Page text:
Wood is one of the oldest building materials, dating back as far as 10,000 BCE, around the time our species began to live in permanent settlements. The oldest known surviving wood structure, the Horyuji Temple in Japan, is 1,300 years old. The Taos Pueblo in New Mexico are the oldest known buildings in the US, dating from 1000 – 1200 CE. They are constructed with large wood beams, or vigas, that were hauled down from nearby mountain forests and used to support the roof, poking through the iconic adobe walls. Smaller pieces of wood, typically pine or aspen latillas, were placed side-by-side on top of the vigas and covered with packed dirt.
The oldest surviving timber frame building in North America is the Fairbanks House in Massachusetts. The main roof beam has been dated to 1637 and the exterior cladding is made from oak and cedar. As in many parts of the world, wood was an essential material for buildings before the twentieth century. But wood had a big drawback, perhaps best exemplified by the Great Fire of Chicago in 1871, which killed approximately 300 people and destroyed over 17,000 structures, many of which were built predominantly from wood.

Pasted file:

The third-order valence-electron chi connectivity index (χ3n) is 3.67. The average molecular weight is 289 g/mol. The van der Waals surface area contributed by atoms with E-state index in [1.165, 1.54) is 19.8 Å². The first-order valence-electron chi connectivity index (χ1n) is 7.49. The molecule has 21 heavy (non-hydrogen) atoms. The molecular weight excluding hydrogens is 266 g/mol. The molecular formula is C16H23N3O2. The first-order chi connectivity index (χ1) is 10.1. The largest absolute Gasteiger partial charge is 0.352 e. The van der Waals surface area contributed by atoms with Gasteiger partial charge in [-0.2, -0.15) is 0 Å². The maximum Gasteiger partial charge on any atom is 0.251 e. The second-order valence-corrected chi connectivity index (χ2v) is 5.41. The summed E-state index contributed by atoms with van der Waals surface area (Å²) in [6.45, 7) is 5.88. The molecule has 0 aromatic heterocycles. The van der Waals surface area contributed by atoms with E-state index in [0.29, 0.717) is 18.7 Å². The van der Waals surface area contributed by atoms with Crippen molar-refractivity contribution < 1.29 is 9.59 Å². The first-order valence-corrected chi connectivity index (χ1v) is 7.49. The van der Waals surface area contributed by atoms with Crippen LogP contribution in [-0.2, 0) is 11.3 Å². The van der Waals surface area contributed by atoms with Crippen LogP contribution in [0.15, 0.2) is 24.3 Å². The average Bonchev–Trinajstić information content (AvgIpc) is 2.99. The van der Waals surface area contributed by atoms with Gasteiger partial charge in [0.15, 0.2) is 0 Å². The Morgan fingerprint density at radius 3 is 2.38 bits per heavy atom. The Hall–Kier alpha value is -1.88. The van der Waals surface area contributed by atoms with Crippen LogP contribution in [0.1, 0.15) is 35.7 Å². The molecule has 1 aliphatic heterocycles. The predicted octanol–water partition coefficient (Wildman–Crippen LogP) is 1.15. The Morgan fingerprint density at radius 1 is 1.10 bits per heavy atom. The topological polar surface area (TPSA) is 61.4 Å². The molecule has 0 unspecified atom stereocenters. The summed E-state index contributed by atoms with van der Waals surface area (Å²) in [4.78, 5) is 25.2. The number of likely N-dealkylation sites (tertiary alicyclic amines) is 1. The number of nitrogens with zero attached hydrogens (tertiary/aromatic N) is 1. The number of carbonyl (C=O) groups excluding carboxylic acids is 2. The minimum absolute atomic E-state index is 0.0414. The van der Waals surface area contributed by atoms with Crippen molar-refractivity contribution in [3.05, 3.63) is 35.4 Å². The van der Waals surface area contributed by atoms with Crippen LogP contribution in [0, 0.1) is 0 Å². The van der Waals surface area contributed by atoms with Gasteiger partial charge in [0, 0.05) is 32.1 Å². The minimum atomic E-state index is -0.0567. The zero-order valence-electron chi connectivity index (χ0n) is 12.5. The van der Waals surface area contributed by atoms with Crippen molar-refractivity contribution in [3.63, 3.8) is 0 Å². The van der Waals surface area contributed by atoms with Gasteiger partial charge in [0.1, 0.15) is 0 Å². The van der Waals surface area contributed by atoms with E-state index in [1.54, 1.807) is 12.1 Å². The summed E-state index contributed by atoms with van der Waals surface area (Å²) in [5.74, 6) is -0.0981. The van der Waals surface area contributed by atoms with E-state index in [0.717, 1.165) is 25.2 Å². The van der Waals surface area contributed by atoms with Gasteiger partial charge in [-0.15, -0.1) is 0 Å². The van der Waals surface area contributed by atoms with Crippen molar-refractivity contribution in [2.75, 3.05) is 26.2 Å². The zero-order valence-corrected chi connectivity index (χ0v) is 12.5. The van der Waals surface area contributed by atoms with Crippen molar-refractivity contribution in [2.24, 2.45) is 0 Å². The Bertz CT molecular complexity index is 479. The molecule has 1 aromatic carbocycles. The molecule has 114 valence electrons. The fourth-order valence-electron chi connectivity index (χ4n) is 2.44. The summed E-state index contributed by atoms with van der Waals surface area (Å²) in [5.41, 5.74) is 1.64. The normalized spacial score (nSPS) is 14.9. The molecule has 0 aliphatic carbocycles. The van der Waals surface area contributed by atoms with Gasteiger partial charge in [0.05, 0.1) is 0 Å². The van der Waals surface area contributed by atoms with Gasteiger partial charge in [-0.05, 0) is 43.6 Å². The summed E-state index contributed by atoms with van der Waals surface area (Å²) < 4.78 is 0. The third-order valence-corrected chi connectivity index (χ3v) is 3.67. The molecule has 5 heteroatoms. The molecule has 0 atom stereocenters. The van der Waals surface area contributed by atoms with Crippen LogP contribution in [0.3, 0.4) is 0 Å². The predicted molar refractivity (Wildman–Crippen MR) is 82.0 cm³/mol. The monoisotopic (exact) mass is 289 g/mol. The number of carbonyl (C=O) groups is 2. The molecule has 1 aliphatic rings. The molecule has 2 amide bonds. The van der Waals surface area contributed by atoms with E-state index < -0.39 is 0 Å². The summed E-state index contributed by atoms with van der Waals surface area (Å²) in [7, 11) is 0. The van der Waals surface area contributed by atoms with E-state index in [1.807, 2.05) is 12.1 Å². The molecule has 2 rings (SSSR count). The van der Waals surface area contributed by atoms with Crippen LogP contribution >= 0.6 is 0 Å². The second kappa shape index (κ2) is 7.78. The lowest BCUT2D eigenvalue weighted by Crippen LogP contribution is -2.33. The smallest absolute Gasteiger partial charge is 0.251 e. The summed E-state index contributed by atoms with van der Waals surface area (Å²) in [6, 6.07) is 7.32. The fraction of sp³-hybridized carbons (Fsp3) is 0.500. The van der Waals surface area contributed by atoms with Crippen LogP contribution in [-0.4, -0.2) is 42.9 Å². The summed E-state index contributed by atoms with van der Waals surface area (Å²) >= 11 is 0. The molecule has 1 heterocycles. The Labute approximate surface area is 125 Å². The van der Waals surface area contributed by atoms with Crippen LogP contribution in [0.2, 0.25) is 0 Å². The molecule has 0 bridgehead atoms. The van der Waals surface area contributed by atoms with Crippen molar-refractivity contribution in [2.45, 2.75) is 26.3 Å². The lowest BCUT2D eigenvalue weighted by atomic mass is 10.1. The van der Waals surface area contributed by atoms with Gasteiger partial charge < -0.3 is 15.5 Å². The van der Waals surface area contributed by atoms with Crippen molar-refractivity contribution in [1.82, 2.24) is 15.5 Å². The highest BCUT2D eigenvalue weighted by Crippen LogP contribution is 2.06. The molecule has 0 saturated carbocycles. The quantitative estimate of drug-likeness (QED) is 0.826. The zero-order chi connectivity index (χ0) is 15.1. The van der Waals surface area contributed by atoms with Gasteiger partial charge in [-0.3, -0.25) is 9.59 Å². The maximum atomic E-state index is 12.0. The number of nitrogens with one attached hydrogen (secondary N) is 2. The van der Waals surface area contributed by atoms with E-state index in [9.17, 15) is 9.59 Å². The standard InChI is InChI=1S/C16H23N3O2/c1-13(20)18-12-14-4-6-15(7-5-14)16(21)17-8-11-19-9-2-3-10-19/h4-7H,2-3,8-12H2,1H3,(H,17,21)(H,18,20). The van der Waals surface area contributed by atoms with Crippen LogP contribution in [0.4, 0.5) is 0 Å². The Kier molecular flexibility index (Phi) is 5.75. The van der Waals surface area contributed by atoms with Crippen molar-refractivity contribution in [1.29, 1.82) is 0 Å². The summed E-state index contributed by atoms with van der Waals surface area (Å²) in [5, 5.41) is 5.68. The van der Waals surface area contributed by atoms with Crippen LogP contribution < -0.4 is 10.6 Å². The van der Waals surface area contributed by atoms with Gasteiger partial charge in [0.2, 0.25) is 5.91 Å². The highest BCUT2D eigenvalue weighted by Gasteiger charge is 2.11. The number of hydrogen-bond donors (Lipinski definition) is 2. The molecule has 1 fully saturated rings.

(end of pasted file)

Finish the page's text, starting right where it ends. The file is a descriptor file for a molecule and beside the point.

fig.1: Horyuji Temple; fig.2: Chicago Fire 1871
The advent of steel frames in the late 19th century reduced fire risk and allowed for much taller buildings.
In 1885 the 10-story Home Insurance Company Building in Chicago, the world’s first “skyscraper,” had a nearly all-metal structure consisting of cast-iron columns supporting wrought-iron beams. Throughout the twentieth century until today, this method has been used to build ever higher buildings, displacing wood as the preferred construction material.
Lately, wood is having somewhat of a renaissance. Our newest project, the Evergreen Charter School in Hempstead, New York, which uses cross-laminated timber (CLT), is a prime example. CLT, or mass timber, differs from traditional wood construction in that it is made from many compressed wood layers, making it much stronger and fire-resistant than typical lumber. Because it’s wood, it has much lower embodied carbon than its steel and concrete equivalent and is thus quickly becoming a popular material in contemporary construction of mid- and high-rise buildings alike.
At the same time, our office still frequently works with five and six-storey multi-family apartment buildings in New York City, which have structures that are over 100 years old and are made from a heavy timber structure. Life takes place safely every day and the buildings have accommodated changes to the layouts and services over the years. We have observed differential settlement occurring to the foundation which has resulted in sloping floors but this is easily fixed with a new floor surface.
fig.1: Evergreen Charter School ; fig.up: Fire Resistant from Structure Magazine; fig.down: Healthy Forest